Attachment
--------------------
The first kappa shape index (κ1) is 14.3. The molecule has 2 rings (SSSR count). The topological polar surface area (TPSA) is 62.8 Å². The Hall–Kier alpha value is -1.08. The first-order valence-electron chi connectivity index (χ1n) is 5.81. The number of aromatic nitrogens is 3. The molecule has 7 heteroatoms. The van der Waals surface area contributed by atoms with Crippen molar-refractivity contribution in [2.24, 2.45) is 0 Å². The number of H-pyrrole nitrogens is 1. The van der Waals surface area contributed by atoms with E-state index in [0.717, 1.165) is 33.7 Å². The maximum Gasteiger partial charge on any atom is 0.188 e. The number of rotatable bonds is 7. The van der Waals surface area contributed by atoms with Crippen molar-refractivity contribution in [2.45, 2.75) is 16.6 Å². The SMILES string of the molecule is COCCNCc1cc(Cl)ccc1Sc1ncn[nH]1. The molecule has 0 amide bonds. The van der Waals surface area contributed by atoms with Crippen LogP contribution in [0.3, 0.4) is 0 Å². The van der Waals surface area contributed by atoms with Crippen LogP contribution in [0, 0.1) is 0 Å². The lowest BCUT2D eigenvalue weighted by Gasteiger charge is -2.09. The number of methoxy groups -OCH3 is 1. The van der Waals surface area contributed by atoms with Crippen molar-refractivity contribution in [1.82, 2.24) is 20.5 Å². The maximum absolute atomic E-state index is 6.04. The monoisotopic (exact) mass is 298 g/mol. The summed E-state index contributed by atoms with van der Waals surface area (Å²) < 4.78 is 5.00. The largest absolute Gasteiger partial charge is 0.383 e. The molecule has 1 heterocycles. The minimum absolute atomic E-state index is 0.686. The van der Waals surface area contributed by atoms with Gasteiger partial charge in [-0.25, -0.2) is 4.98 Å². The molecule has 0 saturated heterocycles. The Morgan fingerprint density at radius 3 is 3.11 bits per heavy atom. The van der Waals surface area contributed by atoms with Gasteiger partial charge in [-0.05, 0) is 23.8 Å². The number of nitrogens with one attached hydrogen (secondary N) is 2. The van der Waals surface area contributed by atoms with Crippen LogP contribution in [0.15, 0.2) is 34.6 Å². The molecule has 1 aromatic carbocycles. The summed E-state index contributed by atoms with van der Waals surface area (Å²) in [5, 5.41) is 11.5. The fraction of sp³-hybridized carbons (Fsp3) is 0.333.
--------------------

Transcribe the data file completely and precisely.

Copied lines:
The first kappa shape index (κ1) is 14.3. The molecule has 2 rings (SSSR count). The topological polar surface area (TPSA) is 62.8 Å². The Hall–Kier alpha value is -1.08. The first-order valence-electron chi connectivity index (χ1n) is 5.81. The number of aromatic nitrogens is 3. The molecule has 7 heteroatoms. The van der Waals surface area contributed by atoms with Crippen molar-refractivity contribution in [2.24, 2.45) is 0 Å². The number of H-pyrrole nitrogens is 1. The van der Waals surface area contributed by atoms with E-state index in [0.717, 1.165) is 33.7 Å². The maximum Gasteiger partial charge on any atom is 0.188 e. The number of rotatable bonds is 7. The van der Waals surface area contributed by atoms with Crippen molar-refractivity contribution in [2.45, 2.75) is 16.6 Å². The SMILES string of the molecule is COCCNCc1cc(Cl)ccc1Sc1ncn[nH]1. The molecule has 0 amide bonds. The van der Waals surface area contributed by atoms with Crippen LogP contribution in [0.3, 0.4) is 0 Å². The van der Waals surface area contributed by atoms with Crippen LogP contribution in [0, 0.1) is 0 Å². The lowest BCUT2D eigenvalue weighted by Gasteiger charge is -2.09. The number of methoxy groups -OCH3 is 1. The van der Waals surface area contributed by atoms with Crippen molar-refractivity contribution in [1.82, 2.24) is 20.5 Å². The maximum absolute atomic E-state index is 6.04. The monoisotopic (exact) mass is 298 g/mol. The summed E-state index contributed by atoms with van der Waals surface area (Å²) < 4.78 is 5.00. The largest absolute Gasteiger partial charge is 0.383 e. The molecule has 1 heterocycles. The minimum absolute atomic E-state index is 0.686. The van der Waals surface area contributed by atoms with Gasteiger partial charge in [-0.25, -0.2) is 4.98 Å². The molecule has 0 saturated heterocycles. The Morgan fingerprint density at radius 3 is 3.11 bits per heavy atom. The van der Waals surface area contributed by atoms with Gasteiger partial charge in [-0.05, 0) is 23.8 Å². The number of nitrogens with one attached hydrogen (secondary N) is 2. The van der Waals surface area contributed by atoms with Crippen LogP contribution in [0.15, 0.2) is 34.6 Å². The molecule has 1 aromatic carbocycles. The summed E-state index contributed by atoms with van der Waals surface area (Å²) in [5, 5.41) is 11.5. The fraction of sp³-hybridized carbons (Fsp3) is 0.333.